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Pūpū aʻo ʻEwa

When I moved to Hawaiʻi to go to college, I thought I finally found a place where I could fit in.  After years growing up on the East Coast where I stood out because I looked different and my last name “sounded funny”, I thought for sure I would blend in with the crowd on campus. This was not to be the case.  I may have looked “local”, but now people said I talked funny and dressed funny.  I didnʻt understand Pidgin English, and I didnʻt understand why you would put mayo on chili.  It was a long while before I felt comfortable and found my place in Hawaiʻi.

Starting The Leader Project was the chance to bring together both my Hawaiian and Western worlds and lead in a way that values both cultures.  Yet early on, I found myself in unfamiliar territory all over again. Even after living in Hawaiʻi for over twenty-five years, in some ways I felt like a newcomer.

It started with the ʻEwa Project team when we were planning for a community meeting.  As a team, we agreed to introduce ourselves to the community by sharing our relationship to ʻEwa.  It turns out that I was the only one who did not grow up there, or have family that lives there, or work in the area. I realized as I prepared for this meeting how uncomfortable I felt because I really didn’t know where I fit in.

When I find myself “lost”, my first step is usually to hit the books (aka Google) and do some research. I soon came across the song, “Pūpū aʻo ʻEwa,” which honors some of the special places of ʻEwa. As I listened to the melody, I quickly recognized it as the same melody for the song, “Pearly Shells.” It turns out that “Pearly Shells” originated from the older traditional song, “Pūpū aʻo ʻEwa”.

As a young girl I often danced the hula to “Pearly Shells” at parties where my father and his Hawaiian music band played.  This was in Maryland during the 1970s and this song, alongside others like Hanalei Moon and Little Grass Shack, was one of my first introductions to Hawaiʻi.  Looking back on those days, I remember enjoying hula though I did not really understand the meaning of the songs I was dancing or their importance to Hawaiian culture.

It is through Pūpū aʻo ʻEwa that I am learning about ʻEwa and the shark ʻaumakua or guardian, Kaʻahupāhau, who protected Puʻuloa. The song’s repeat, “Alahula Puʻuloa, he alahele na Kaʻahupāhau” is said of a person who goes everywhere, looking, peering, seeing all, or of a person familiar with every nook and cranny of a place. Kaʻahupāhau and the people of ‘Ewa shared the responsibility for constantly watching over each other, a practice that connected the shark and her people.  This resonated with me because I believe that to truly be a part of a community one must care about the people and places of that community.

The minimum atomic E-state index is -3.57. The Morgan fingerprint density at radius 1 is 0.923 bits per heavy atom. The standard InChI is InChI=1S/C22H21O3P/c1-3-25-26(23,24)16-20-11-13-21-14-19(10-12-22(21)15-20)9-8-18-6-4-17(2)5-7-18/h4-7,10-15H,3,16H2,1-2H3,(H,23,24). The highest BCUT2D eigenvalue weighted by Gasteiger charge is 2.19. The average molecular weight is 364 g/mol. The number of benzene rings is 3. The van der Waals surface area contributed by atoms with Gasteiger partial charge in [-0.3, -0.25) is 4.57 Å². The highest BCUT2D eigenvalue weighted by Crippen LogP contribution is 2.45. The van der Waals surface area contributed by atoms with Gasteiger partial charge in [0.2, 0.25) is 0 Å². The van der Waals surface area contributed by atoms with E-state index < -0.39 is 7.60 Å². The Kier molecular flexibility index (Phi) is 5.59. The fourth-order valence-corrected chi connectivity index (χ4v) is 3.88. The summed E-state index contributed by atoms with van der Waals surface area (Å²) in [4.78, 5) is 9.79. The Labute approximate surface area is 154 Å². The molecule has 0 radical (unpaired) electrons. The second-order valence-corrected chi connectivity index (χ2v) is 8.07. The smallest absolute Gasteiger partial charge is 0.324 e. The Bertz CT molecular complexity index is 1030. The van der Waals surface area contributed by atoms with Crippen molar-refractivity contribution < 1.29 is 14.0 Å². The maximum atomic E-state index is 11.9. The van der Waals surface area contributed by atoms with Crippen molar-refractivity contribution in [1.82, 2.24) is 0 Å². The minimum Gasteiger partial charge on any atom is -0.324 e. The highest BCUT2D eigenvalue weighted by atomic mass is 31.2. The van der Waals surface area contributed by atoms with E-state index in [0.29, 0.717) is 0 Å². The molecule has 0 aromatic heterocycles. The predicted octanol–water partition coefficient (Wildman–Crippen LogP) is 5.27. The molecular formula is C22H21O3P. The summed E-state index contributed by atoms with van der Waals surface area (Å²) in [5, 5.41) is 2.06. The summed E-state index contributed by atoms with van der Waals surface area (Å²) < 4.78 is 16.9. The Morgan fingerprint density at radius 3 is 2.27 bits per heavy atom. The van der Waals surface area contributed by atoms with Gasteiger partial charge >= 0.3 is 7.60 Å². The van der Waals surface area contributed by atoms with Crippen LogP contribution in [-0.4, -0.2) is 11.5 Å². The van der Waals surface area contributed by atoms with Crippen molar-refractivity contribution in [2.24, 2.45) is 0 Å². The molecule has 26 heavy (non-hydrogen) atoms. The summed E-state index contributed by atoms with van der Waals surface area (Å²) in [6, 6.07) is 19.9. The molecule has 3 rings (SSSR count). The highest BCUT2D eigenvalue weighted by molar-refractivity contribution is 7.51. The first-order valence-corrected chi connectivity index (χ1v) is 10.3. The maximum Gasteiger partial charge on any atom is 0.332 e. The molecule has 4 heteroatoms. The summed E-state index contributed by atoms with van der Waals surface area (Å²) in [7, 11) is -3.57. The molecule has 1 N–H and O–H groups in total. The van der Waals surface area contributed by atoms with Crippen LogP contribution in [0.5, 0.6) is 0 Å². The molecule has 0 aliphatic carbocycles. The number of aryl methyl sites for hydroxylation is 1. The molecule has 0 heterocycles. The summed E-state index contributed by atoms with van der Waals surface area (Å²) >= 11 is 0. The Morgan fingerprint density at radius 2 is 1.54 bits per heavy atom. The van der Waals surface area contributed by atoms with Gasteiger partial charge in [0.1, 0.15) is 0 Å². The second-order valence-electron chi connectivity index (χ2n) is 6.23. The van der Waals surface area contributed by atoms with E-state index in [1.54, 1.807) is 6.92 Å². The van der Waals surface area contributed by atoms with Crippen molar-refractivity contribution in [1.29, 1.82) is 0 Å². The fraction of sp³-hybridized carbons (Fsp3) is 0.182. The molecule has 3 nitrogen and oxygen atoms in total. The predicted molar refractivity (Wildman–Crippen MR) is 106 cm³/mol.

Now I can introduce myself in ʻEwa by sharing my first connection to this place which began with “pearly shells covering the shore” many years ago. And I can share my more recent discovery of the ancient story of Kaʻahupāhau and its message of deepening our connection.  I donʻt feel so out of place telling my struggles of being an outsider because I know that I am usually not alone in the room.  Many others have their own personal story of not belonging and the difficulty they feel when they are not at home in a place.  

Even as a guest, the community has been willing to invite me into their world by sharing their hopes and dreams for their ʻEwa home. As the song reminds us, “he ʻāina ua kaulana mai nā kūpuna mai”.  This is a celebrated land from our ancestors and it can be a source of learning and growth if we listen and respect those who made their path here long before we arrived.  “Pearly Shells” indeed.

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